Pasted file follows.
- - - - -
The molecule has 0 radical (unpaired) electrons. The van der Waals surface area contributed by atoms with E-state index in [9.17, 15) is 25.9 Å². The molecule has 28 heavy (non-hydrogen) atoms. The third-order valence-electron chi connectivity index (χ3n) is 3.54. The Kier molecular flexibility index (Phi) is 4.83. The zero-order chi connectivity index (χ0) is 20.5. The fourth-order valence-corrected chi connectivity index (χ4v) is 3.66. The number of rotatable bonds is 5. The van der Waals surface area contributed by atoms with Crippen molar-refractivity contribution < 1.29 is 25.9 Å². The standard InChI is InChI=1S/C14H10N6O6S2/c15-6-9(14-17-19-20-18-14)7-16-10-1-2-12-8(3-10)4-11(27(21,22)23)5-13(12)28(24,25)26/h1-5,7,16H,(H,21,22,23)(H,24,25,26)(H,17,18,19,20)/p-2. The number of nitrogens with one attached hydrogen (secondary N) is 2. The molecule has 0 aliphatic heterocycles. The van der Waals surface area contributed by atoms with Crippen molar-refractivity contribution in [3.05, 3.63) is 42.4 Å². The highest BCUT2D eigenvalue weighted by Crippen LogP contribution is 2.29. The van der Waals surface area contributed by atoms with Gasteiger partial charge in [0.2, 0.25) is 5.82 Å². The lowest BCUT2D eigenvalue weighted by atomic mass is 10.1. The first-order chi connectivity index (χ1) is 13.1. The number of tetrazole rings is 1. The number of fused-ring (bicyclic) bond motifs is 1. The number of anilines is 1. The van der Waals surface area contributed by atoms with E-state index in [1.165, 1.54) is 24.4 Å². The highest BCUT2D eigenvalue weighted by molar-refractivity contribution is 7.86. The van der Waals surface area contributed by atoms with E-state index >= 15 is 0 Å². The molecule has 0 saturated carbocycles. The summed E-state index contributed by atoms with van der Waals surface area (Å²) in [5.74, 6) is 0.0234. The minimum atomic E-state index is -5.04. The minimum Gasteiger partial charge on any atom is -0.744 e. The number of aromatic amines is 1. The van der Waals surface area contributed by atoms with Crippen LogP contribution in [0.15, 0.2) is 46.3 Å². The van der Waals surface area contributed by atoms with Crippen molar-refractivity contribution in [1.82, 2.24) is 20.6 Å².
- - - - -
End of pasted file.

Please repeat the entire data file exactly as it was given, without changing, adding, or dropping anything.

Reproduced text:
The molecule has 0 radical (unpaired) electrons. The van der Waals surface area contributed by atoms with E-state index in [9.17, 15) is 25.9 Å². The molecule has 28 heavy (non-hydrogen) atoms. The third-order valence-electron chi connectivity index (χ3n) is 3.54. The Kier molecular flexibility index (Phi) is 4.83. The zero-order chi connectivity index (χ0) is 20.5. The fourth-order valence-corrected chi connectivity index (χ4v) is 3.66. The number of rotatable bonds is 5. The van der Waals surface area contributed by atoms with Crippen molar-refractivity contribution < 1.29 is 25.9 Å². The standard InChI is InChI=1S/C14H10N6O6S2/c15-6-9(14-17-19-20-18-14)7-16-10-1-2-12-8(3-10)4-11(27(21,22)23)5-13(12)28(24,25)26/h1-5,7,16H,(H,21,22,23)(H,24,25,26)(H,17,18,19,20)/p-2. The number of nitrogens with one attached hydrogen (secondary N) is 2. The molecule has 0 aliphatic heterocycles. The van der Waals surface area contributed by atoms with Crippen molar-refractivity contribution in [3.05, 3.63) is 42.4 Å². The highest BCUT2D eigenvalue weighted by Crippen LogP contribution is 2.29. The van der Waals surface area contributed by atoms with Gasteiger partial charge in [0.2, 0.25) is 5.82 Å². The lowest BCUT2D eigenvalue weighted by atomic mass is 10.1. The first-order chi connectivity index (χ1) is 13.1. The number of tetrazole rings is 1. The number of fused-ring (bicyclic) bond motifs is 1. The number of anilines is 1. The van der Waals surface area contributed by atoms with E-state index in [1.165, 1.54) is 24.4 Å². The highest BCUT2D eigenvalue weighted by molar-refractivity contribution is 7.86. The van der Waals surface area contributed by atoms with E-state index >= 15 is 0 Å². The molecule has 0 saturated carbocycles. The summed E-state index contributed by atoms with van der Waals surface area (Å²) in [5.74, 6) is 0.0234. The minimum atomic E-state index is -5.04. The minimum Gasteiger partial charge on any atom is -0.744 e. The number of aromatic amines is 1. The van der Waals surface area contributed by atoms with Crippen LogP contribution in [0.15, 0.2) is 46.3 Å². The van der Waals surface area contributed by atoms with Crippen molar-refractivity contribution in [1.82, 2.24) is 20.6 Å².